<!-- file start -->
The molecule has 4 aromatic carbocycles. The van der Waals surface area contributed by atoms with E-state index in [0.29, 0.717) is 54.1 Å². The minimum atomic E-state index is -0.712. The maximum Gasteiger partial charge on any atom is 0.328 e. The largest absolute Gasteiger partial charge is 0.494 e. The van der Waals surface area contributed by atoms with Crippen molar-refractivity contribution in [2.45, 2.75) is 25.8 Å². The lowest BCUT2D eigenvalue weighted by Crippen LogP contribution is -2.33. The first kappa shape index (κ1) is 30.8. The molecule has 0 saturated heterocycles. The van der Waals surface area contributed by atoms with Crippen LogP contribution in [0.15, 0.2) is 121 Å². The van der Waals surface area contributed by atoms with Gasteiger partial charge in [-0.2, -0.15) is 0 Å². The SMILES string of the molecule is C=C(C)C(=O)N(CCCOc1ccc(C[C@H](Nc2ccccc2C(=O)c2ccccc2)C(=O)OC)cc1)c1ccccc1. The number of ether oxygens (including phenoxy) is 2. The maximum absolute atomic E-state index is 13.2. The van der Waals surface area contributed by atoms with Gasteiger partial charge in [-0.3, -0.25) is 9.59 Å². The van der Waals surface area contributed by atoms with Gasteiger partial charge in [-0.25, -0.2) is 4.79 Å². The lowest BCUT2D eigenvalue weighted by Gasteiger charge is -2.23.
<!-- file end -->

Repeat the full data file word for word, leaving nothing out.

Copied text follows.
The molecule has 4 aromatic carbocycles. The van der Waals surface area contributed by atoms with E-state index in [0.29, 0.717) is 54.1 Å². The minimum atomic E-state index is -0.712. The maximum Gasteiger partial charge on any atom is 0.328 e. The largest absolute Gasteiger partial charge is 0.494 e. The van der Waals surface area contributed by atoms with Crippen molar-refractivity contribution in [2.45, 2.75) is 25.8 Å². The lowest BCUT2D eigenvalue weighted by Crippen LogP contribution is -2.33. The first kappa shape index (κ1) is 30.8. The molecule has 0 saturated heterocycles. The van der Waals surface area contributed by atoms with Crippen LogP contribution in [0.15, 0.2) is 121 Å². The van der Waals surface area contributed by atoms with Gasteiger partial charge in [-0.2, -0.15) is 0 Å². The SMILES string of the molecule is C=C(C)C(=O)N(CCCOc1ccc(C[C@H](Nc2ccccc2C(=O)c2ccccc2)C(=O)OC)cc1)c1ccccc1. The number of ether oxygens (including phenoxy) is 2. The maximum absolute atomic E-state index is 13.2. The van der Waals surface area contributed by atoms with Gasteiger partial charge in [-0.3, -0.25) is 9.59 Å². The van der Waals surface area contributed by atoms with Gasteiger partial charge in [-0.25, -0.2) is 4.79 Å². The lowest BCUT2D eigenvalue weighted by Gasteiger charge is -2.23.